Tustin Area Historical Society - Museum Programs and Events
             
Back

Establishing a Youth Advisory Committee

Remember that the purpose of a Youth Advisory Committee is to increase communication and collaboration
between youth and adults. Itís about sharing and ensuring that youth have a voice within their services and community. After all youth are the future and they should be encouraged to take an active role in the
world they live in.

Application:
Eligibility Requirements, membership size and age limits of Sr. and Jr. YAC
To be drawn up by TAC

Mission Statement:
To be drawn up by TAC

Operation procedures:


Youth committee Qualities:
Non-judgmental - Committed - dedicated - Motivated - Respectful
Honest - Loyal - Creative - Team player - Aware of Community

Who should be on your youth committee?
What does a Youth advisory committee look like? Where are members coming from? What do they care about?
Are they involved with lots of groups or clubs? Maybe they have talents and skills you donít
know about yet.

There are so many different possibilities for selecting your committee members and itís a good idea to try to
narrow down some options while still allowing for plenty of diversity in your team. First you must decide who is
the right fit for your committee!

Points of consideration:
Age/Grade Levels
Academic Requirements for Junior Committe applicants
Leadership and Service Experience
Diversity

Activities

As you craft the agenda, remember that the orientation is also meant for committee members to get to know
each other and start feeling comfortable in their new roles. They might be nervous or shy, so while the meeting should be orderly, it should also be fun and welcoming. Start with icebreakers that will let everyone share things about themselves, and that will also get them to start thinking about the importance of themes that will come up later in the orientation, like teamwork, responsibility, and respect.

As you craft the agenda, remember that committee members will get to know each other and start feeling comfortable in their new roles. While the meeting should be orderly, it should also be fun. Start with icebreakers that will let everyone share things about themselves, and that will also get them to start thinking about the importance of themes that will come up later in the orientation, like teamwork, responsibility, and respect.

Group Agreement

For many meetings to come, your members will be making decisions that impact other members as well as the committee. In order for the committee to be successful, each committee member needs to be respectful of each otherís opinions and ideas. One way to promote this is to form a Group Agreement. The Group Agreement is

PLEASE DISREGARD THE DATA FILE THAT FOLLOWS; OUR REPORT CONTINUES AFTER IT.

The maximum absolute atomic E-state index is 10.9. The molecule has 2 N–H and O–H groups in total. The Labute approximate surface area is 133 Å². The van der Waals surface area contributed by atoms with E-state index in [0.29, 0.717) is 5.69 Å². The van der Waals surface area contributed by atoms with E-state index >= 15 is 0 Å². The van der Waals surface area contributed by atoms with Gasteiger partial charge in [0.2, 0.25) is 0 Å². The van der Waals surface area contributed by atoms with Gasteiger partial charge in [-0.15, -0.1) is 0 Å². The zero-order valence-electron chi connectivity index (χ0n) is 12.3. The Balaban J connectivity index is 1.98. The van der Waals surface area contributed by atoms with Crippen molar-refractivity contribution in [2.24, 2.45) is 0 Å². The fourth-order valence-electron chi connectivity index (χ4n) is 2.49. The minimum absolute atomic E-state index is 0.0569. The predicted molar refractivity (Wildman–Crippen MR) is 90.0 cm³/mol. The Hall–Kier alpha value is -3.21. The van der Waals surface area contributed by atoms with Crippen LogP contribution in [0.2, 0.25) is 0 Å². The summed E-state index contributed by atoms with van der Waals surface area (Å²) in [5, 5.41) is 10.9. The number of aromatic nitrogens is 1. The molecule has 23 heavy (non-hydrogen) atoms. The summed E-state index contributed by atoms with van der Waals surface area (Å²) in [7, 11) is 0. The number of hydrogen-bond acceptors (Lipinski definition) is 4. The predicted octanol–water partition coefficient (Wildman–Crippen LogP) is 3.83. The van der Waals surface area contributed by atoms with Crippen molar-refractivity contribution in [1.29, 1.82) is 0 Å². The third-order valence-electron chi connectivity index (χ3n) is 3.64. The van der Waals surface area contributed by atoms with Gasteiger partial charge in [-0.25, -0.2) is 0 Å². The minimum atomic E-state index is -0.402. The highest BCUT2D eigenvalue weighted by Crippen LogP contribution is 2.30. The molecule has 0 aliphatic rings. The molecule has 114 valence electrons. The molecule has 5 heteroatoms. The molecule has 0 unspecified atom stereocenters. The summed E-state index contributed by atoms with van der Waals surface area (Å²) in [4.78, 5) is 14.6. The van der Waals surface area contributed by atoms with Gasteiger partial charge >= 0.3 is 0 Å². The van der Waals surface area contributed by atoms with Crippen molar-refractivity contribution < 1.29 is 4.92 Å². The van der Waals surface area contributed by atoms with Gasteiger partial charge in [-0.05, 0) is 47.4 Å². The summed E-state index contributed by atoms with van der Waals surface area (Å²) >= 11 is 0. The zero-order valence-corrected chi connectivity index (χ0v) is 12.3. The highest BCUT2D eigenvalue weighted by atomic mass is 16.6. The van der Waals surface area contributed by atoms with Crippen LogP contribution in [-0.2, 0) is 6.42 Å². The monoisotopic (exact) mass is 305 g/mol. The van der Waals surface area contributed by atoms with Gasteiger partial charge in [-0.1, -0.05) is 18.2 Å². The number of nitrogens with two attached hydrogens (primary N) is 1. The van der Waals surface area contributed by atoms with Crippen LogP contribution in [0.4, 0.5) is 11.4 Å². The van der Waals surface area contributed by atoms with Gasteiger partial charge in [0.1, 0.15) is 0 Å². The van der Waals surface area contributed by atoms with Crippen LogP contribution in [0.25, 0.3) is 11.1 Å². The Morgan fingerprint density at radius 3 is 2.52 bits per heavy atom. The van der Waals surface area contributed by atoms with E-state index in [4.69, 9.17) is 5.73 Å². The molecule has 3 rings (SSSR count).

formed based on the idea that mutual respect and understanding are necessary for successful teamwork and
how members would like to be treated. While the discussion about making the agreement can be facilitated by
the TAHS Board, the YAC members should generate the points themselves.

The agreement will start by asking committee members to think about what needs to happen for them to feel like they are respected and successful in being leaders. After discussing their answers, the group will come up with an agreement that each member will sign. In the future, if any committee members feel that they are being treated unfairly, or if there are disagreements or conflicts within the committee that are preventing the group from moving forward, everyone will refer back to the Group Agreement and move on together as a team.

Formatting meetings, minutes and miscellaneous items
One very important item is setting up a schedule for meetings. The TAHS Board may make suggestions, but the youth members should have a say in the final decision about how frequently they have meetings, on which days, and at what times. For example, members may agree to meet on the first and third Tuesday evening of each month, with Saturday afternoons as a backup time if meetings have to be canceled. Or they may agree that
when it is more difficult to meetófor example, during winter and summer vacation, they will meet once a month
and post updates on TustinMuseum.com and a committee blog.

Aside from scheduling meetings, the opportunity to adjust any rules or requirements, or to take note of points
that may have been omitted from the application process. Approval of any changes, especially changes to the commettee mission statement, should be approved by the whole group, as well as the TAHS Board

The six general types of meetings:
Status Update Meetings - Information Sharing Meetings - Decision Making Meetings - Problem Solving Meetings Innovation Meetings - Team Building Meetings


Links
Youth Power - Creating and Sustaining - CA Youth Commissions and Councils -
Applications: Foster City -
Meetings - Meeting Basics - Robert's Rules of Order -



Top


Webmaster - Pete Beatty (714) 504-4088
E-mail - Hosted by iLoveTustin.com